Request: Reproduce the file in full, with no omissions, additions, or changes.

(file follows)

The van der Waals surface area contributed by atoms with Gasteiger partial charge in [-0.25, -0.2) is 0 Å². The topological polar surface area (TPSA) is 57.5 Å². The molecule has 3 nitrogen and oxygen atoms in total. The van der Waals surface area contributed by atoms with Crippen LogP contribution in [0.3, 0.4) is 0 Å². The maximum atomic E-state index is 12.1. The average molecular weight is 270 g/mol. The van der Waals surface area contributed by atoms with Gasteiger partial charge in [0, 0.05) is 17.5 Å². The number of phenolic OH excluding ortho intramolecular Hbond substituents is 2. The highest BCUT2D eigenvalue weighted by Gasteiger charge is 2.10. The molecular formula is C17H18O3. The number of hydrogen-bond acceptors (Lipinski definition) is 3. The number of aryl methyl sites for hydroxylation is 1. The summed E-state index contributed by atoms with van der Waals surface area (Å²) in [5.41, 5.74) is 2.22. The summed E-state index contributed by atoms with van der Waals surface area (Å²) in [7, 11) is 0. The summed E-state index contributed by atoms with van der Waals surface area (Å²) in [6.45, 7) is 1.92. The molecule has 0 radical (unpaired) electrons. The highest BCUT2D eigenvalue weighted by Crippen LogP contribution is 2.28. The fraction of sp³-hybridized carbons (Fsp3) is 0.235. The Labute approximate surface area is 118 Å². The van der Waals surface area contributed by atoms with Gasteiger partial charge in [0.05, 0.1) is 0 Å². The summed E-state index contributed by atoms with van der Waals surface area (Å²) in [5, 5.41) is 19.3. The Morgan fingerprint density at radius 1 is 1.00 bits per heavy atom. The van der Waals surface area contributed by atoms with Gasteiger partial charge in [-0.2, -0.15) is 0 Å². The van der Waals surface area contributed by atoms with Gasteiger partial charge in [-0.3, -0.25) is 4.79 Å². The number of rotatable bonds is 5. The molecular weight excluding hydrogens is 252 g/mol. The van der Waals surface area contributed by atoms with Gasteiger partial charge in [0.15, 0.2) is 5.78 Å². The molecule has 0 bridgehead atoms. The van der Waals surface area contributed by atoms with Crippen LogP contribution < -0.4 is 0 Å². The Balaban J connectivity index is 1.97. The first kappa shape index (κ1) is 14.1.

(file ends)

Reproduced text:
The van der Waals surface area contributed by atoms with Gasteiger partial charge in [-0.25, -0.2) is 0 Å². The topological polar surface area (TPSA) is 57.5 Å². The molecule has 3 nitrogen and oxygen atoms in total. The van der Waals surface area contributed by atoms with Crippen LogP contribution in [0.3, 0.4) is 0 Å². The maximum atomic E-state index is 12.1. The average molecular weight is 270 g/mol. The van der Waals surface area contributed by atoms with Gasteiger partial charge in [0, 0.05) is 17.5 Å². The number of phenolic OH excluding ortho intramolecular Hbond substituents is 2. The highest BCUT2D eigenvalue weighted by Gasteiger charge is 2.10. The molecular formula is C17H18O3. The number of hydrogen-bond acceptors (Lipinski definition) is 3. The number of aryl methyl sites for hydroxylation is 1. The summed E-state index contributed by atoms with van der Waals surface area (Å²) in [5.41, 5.74) is 2.22. The summed E-state index contributed by atoms with van der Waals surface area (Å²) in [7, 11) is 0. The summed E-state index contributed by atoms with van der Waals surface area (Å²) in [6.45, 7) is 1.92. The molecule has 0 radical (unpaired) electrons. The highest BCUT2D eigenvalue weighted by Crippen LogP contribution is 2.28. The fraction of sp³-hybridized carbons (Fsp3) is 0.235. The Labute approximate surface area is 118 Å². The van der Waals surface area contributed by atoms with Gasteiger partial charge in [0.05, 0.1) is 0 Å². The summed E-state index contributed by atoms with van der Waals surface area (Å²) in [5, 5.41) is 19.3. The Morgan fingerprint density at radius 1 is 1.00 bits per heavy atom. The van der Waals surface area contributed by atoms with Gasteiger partial charge in [-0.2, -0.15) is 0 Å². The van der Waals surface area contributed by atoms with Gasteiger partial charge in [-0.3, -0.25) is 4.79 Å². The number of rotatable bonds is 5. The molecular weight excluding hydrogens is 252 g/mol. The van der Waals surface area contributed by atoms with Gasteiger partial charge in [0.15, 0.2) is 5.78 Å². The molecule has 0 bridgehead atoms. The van der Waals surface area contributed by atoms with Crippen LogP contribution < -0.4 is 0 Å². The Balaban J connectivity index is 1.97. The first kappa shape index (κ1) is 14.1.